Author: Rhonda Hess
I’ve been a life long student of boundaries. That is to say, boundaries have been a core issue for me in the past and now it’s much less of an issue. When I sense myself leaning in too far, trying to do too much, to people please or over-deliver, I rein myself in.
Still, I occasionally fall into old patterns, even in coaching relationships.
I’m a 2 on the Enneagram. That’s “The Helper.” More than anything, I want to be of service to others, to help them better their circumstances. It’s a good fit for being a coach. And a strength overused becomes a weakness.
In the past, it’s often meant that I gave too much in all of my roles and relationships. And, I allowed some people to step on me… repeatedly.
Powerful Questions to Uncover Boundary Challenges
What about you? Do you like to fill in the holes and make sure everyone is taken care of? Are you a natural helper or people pleaser? A lot of coaches are.
Here are more specific questions to ask yourself:
With coaching prospects…
Do you reduce your fees habitually to suit prospects?
Do you bend over backward to prove your worth in Discovery Sessions?
With coaching clients…
Do you habitually go over time in sessions?
Are you charging enough to cover your investment of time outside of sessions?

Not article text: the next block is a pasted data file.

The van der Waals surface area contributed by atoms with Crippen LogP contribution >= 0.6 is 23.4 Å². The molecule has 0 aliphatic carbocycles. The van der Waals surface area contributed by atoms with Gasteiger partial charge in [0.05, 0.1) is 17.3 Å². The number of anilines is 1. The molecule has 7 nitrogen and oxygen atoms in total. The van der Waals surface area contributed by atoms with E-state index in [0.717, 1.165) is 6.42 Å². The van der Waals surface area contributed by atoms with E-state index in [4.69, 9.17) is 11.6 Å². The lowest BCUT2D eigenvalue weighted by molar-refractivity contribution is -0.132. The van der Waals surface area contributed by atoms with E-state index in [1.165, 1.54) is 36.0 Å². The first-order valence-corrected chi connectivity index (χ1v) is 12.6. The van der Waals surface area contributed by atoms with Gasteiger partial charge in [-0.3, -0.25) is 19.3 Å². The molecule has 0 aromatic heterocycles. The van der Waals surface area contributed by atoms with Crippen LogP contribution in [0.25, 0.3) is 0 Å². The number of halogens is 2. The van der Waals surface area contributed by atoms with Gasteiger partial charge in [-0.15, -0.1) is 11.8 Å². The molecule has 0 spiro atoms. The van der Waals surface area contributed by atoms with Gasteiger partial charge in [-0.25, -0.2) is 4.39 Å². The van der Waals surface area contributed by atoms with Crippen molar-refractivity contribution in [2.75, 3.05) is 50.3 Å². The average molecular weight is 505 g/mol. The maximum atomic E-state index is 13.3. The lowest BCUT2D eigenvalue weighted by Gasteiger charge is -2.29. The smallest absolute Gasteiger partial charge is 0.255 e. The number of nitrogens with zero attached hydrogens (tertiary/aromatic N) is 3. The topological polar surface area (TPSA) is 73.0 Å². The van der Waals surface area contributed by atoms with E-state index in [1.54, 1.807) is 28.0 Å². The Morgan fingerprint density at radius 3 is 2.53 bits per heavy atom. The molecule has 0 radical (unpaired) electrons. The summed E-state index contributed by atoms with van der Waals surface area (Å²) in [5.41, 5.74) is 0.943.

Repetitive Over-Delivery Hurts You and Your Coaching Clients
Early on in my business I attended an International Coach Federation conference and met Cheryl Richardson.
She was asking a group of coaches… Do you want more for your clients than they want for themselves?
Bam! That was an aha moment for me. The answer was ‘YES’… always.
I learned from Cheryl that ultimately your client must choose transformation for it to happen. They must want it with all of their heart, mind and be willing to take action outside their comfort zone.
If you want something for them more than they do for themselves, it creates an imbalance in the co-creative relationship and the reality is, you’re going to be pushing them and they won’t appreciate it.
Later on, a friend of mine created a training based on years of research called Right Use of Power and I attended one of her first workshops.
Another huge aha. Let me explain…
When you are in a practitioner or authoritative or helper role, that role carries a certain amount of power. Hopefully, as coaches, we believe we are our client’s equals, but even so, they may hold some deference for us.
It’s up to coaches to do our best to equalize the power in the coach-client relationship. And this requires a lot of self-reflection and self-awareness.